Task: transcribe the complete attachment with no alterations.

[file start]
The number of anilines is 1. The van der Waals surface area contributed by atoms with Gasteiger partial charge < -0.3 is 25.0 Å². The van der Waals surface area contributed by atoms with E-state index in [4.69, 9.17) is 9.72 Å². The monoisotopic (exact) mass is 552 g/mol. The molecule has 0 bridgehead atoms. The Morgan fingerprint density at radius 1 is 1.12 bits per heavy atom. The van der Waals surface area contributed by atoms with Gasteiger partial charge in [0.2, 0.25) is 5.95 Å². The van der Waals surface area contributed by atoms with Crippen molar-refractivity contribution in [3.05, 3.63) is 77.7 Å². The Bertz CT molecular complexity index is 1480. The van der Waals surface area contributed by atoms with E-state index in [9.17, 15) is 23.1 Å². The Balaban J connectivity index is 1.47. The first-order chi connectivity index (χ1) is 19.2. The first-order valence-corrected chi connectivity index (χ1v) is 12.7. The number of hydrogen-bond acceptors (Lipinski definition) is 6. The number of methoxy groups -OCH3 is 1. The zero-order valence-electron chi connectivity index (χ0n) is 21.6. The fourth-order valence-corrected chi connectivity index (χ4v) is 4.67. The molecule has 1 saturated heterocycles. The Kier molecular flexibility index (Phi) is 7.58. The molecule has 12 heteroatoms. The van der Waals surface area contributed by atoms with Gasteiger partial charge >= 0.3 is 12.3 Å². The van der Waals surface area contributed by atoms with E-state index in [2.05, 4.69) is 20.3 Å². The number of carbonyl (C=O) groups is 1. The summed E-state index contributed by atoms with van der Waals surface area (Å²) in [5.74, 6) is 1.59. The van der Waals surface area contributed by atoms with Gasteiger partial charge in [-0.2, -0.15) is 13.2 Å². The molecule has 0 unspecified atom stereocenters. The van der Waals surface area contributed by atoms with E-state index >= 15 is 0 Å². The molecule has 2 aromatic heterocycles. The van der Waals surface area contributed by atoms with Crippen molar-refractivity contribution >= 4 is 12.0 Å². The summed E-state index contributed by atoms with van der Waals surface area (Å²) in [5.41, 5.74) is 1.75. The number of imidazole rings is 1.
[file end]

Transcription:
The number of anilines is 1. The van der Waals surface area contributed by atoms with Gasteiger partial charge < -0.3 is 25.0 Å². The van der Waals surface area contributed by atoms with E-state index in [4.69, 9.17) is 9.72 Å². The monoisotopic (exact) mass is 552 g/mol. The molecule has 0 bridgehead atoms. The Morgan fingerprint density at radius 1 is 1.12 bits per heavy atom. The van der Waals surface area contributed by atoms with Gasteiger partial charge in [0.2, 0.25) is 5.95 Å². The van der Waals surface area contributed by atoms with Crippen molar-refractivity contribution in [3.05, 3.63) is 77.7 Å². The Bertz CT molecular complexity index is 1480. The van der Waals surface area contributed by atoms with E-state index in [9.17, 15) is 23.1 Å². The Balaban J connectivity index is 1.47. The first-order chi connectivity index (χ1) is 19.2. The first-order valence-corrected chi connectivity index (χ1v) is 12.7. The number of hydrogen-bond acceptors (Lipinski definition) is 6. The number of methoxy groups -OCH3 is 1. The zero-order valence-electron chi connectivity index (χ0n) is 21.6. The fourth-order valence-corrected chi connectivity index (χ4v) is 4.67. The molecule has 1 saturated heterocycles. The Kier molecular flexibility index (Phi) is 7.58. The molecule has 12 heteroatoms. The van der Waals surface area contributed by atoms with Gasteiger partial charge >= 0.3 is 12.3 Å². The van der Waals surface area contributed by atoms with E-state index in [2.05, 4.69) is 20.3 Å². The number of carbonyl (C=O) groups is 1. The summed E-state index contributed by atoms with van der Waals surface area (Å²) in [5.74, 6) is 1.59. The van der Waals surface area contributed by atoms with Gasteiger partial charge in [-0.2, -0.15) is 13.2 Å². The molecule has 0 unspecified atom stereocenters. The van der Waals surface area contributed by atoms with E-state index >= 15 is 0 Å². The molecule has 2 aromatic heterocycles. The van der Waals surface area contributed by atoms with Crippen molar-refractivity contribution >= 4 is 12.0 Å². The summed E-state index contributed by atoms with van der Waals surface area (Å²) in [5.41, 5.74) is 1.75. The number of imidazole rings is 1.